“Musee des Beaux Arts” is a complex parallel of the world of 1938. As Adolph Hitler’s Death Heads were spreading the Nazi flag onto the heart of Europe, many found it easier to turn their heads and pretend they do not notice or care, than to stop and do something about the suffering of so many Europeans. Inspired by the painting of Pieter Bruegel, “Landscape with Fall of Icarus,” Auden’s brings to our attention the tragedy of humankind and its position by emphasizing the two major themes of birth and death while life follows its way and goes on.
The painting “Landscape with the fall of Icarus” inspired from a Greek myth resembles the tragic ending of Icarus and the carelessness and ignorance of the people witnessing the sad event. Icarus was a Greek mythological figure also known as the son of Daedalus. The myth is about Icarus and Daedalus who were arrested on the island of Crete by the King, and Daedalus constructs wings out of wax so they can fly away and escape from the island. Since the wings were made out of wax Daedalus instructs his son not fly too close to the sea since they will soak into water, but also not too close to the sun since they will melt down.
Unfortunately for Icarus he does not follow the instruction and flies too close to the sun and the tragedy strikes and he falls into the water and dies. As he agrees with the “Old Masters,” the great painters, he ironically introduces the suffering human condition as a tragic scene “hile someone else is eating or opening the window or just walking dully along” (line 4) the author tries to show how ignoring and selfish people can be sometimes.Order now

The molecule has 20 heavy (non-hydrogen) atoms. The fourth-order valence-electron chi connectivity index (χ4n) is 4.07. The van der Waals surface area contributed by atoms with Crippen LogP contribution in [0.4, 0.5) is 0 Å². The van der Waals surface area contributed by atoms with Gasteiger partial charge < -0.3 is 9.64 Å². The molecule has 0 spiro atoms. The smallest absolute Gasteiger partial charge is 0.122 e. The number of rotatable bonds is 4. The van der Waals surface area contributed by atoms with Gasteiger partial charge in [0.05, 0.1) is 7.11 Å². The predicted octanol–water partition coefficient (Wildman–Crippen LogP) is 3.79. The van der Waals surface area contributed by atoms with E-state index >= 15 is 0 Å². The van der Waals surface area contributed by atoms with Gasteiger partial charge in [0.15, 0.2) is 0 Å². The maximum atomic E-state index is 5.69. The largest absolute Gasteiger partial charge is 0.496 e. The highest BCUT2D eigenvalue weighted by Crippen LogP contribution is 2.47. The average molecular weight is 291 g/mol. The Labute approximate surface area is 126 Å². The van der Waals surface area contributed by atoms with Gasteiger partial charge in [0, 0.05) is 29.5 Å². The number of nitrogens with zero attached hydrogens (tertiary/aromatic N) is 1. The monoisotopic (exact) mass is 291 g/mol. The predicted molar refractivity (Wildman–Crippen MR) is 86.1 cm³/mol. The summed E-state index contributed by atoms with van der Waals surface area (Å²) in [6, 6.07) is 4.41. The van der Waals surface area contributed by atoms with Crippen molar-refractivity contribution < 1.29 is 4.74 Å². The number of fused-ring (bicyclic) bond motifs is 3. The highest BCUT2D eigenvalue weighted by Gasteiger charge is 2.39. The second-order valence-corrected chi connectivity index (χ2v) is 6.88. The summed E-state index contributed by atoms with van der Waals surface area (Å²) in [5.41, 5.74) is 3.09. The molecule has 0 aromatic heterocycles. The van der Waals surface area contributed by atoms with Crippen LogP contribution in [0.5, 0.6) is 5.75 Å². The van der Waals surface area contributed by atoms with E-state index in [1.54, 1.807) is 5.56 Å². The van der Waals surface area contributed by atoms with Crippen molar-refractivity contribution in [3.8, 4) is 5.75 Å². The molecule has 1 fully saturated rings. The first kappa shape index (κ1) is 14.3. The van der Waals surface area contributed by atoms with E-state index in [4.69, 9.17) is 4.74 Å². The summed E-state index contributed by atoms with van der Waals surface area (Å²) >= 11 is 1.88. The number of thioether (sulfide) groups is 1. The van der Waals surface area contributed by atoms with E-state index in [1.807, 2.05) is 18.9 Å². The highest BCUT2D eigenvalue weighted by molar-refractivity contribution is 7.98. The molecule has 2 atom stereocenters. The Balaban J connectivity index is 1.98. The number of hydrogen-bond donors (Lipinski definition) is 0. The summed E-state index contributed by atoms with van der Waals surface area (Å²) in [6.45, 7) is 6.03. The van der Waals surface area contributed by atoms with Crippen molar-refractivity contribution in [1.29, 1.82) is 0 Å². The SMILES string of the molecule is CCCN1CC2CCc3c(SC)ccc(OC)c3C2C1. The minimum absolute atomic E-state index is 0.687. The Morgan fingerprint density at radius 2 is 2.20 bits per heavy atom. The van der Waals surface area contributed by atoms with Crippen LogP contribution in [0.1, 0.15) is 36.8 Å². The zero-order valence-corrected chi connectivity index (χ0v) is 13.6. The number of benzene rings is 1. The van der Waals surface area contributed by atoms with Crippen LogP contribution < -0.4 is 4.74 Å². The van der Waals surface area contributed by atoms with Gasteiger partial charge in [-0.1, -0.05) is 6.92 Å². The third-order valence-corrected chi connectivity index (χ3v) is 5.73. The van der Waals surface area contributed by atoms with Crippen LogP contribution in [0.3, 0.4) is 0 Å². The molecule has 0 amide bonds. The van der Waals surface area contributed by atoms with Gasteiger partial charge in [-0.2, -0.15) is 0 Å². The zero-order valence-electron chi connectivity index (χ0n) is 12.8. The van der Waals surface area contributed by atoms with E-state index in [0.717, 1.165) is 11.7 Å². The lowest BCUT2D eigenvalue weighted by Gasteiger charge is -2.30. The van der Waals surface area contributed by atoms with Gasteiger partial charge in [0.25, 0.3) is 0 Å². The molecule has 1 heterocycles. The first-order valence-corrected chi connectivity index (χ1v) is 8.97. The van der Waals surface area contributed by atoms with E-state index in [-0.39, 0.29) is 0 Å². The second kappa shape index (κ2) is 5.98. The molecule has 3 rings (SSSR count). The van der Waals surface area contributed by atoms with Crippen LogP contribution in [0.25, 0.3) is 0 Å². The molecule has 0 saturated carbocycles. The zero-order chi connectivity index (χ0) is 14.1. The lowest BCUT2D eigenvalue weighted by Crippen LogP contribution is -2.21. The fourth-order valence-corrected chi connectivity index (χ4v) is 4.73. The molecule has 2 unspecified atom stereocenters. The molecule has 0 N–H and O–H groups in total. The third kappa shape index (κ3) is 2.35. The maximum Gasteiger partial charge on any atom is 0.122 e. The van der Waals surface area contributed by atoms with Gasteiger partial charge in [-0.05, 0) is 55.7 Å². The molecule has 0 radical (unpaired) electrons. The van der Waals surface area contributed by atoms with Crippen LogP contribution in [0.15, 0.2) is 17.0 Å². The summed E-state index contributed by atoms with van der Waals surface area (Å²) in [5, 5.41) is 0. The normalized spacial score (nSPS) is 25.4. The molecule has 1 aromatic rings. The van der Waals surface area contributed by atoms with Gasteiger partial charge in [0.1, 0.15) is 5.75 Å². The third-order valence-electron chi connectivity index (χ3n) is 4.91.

As a frame to integrate the events he introduces the concept of birth:”How, when the aged are reverently, passionately waiting For the miraculous birth,” (5-6) and also the concept of death depicted by the drowning Icarus. Witnesses to those events the author depicts the ignorance of people: “how everything turns away Quite leisurely from the disaster; the ploughman may Have heard the splash, the forsaken cry, but for him it was not an important failure,” and how the splash of the water and the cry caused by Icarus’s fall into the water kept them undisturbed from their daily life activities.
He associates the tragedy of Icarus and the landscape of Bruegel with the events of his time when the Nazi were slowly taking over Europe, and the striking indifference of the rest of the world towards the despair of the unfortunate few. He writes, “the sun shone As it had to on the white legs disappearing into the green Water; and the expensive delicate ship that must have seen Something amazing, a boy falling out of the sky, Had somewhere to get to and sailed calmly on. “(17-21).
This show that the sun does what is suppose to do so there is nothing to do about this, but us, the witnesses to the tragedy, we calmly walk away in our “expensive delicate” lifeboat without looking back, pretending we have not seen anything. The apathy resembled by the people’s indifference response to the tragedy of death in the painting of Bruegel, intrigues the author and forms the setting of the poem. He links the events captured in the painting of Bruegel with real life and somehow concludes that despite miraculous events like birth as well tragedies like death occur around us, we remain indifferent and cold as life goes on.